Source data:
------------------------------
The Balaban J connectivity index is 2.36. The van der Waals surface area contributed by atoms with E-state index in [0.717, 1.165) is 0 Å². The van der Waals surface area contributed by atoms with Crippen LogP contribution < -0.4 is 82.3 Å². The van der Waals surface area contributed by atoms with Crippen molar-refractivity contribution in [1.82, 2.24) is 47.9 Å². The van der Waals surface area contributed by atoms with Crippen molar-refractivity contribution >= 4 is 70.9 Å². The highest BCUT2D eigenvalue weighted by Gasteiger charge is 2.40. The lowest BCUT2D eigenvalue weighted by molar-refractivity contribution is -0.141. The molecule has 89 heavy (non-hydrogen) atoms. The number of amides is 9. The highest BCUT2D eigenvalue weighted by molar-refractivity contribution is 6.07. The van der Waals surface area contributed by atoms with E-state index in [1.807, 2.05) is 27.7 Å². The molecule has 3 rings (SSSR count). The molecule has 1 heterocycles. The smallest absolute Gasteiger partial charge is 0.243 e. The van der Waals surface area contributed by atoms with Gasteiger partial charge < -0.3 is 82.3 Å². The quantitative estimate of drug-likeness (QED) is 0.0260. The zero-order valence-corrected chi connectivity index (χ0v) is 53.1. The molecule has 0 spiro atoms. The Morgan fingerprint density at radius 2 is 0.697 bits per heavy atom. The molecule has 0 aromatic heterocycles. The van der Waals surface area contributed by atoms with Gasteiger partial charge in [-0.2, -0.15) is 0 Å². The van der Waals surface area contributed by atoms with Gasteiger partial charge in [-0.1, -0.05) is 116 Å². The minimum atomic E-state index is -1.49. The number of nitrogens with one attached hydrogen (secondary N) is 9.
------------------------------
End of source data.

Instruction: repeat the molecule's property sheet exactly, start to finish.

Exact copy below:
The Balaban J connectivity index is 2.36. The van der Waals surface area contributed by atoms with E-state index in [0.717, 1.165) is 0 Å². The van der Waals surface area contributed by atoms with Crippen LogP contribution < -0.4 is 82.3 Å². The van der Waals surface area contributed by atoms with Crippen molar-refractivity contribution in [1.82, 2.24) is 47.9 Å². The van der Waals surface area contributed by atoms with Crippen molar-refractivity contribution >= 4 is 70.9 Å². The highest BCUT2D eigenvalue weighted by Gasteiger charge is 2.40. The lowest BCUT2D eigenvalue weighted by molar-refractivity contribution is -0.141. The molecule has 89 heavy (non-hydrogen) atoms. The number of amides is 9. The highest BCUT2D eigenvalue weighted by molar-refractivity contribution is 6.07. The van der Waals surface area contributed by atoms with E-state index in [1.807, 2.05) is 27.7 Å². The molecule has 3 rings (SSSR count). The molecule has 1 heterocycles. The smallest absolute Gasteiger partial charge is 0.243 e. The van der Waals surface area contributed by atoms with Gasteiger partial charge < -0.3 is 82.3 Å². The quantitative estimate of drug-likeness (QED) is 0.0260. The zero-order valence-corrected chi connectivity index (χ0v) is 53.1. The molecule has 0 spiro atoms. The Morgan fingerprint density at radius 2 is 0.697 bits per heavy atom. The molecule has 0 aromatic heterocycles. The van der Waals surface area contributed by atoms with Gasteiger partial charge in [-0.2, -0.15) is 0 Å². The van der Waals surface area contributed by atoms with Gasteiger partial charge in [-0.1, -0.05) is 116 Å². The minimum atomic E-state index is -1.49. The number of nitrogens with one attached hydrogen (secondary N) is 9.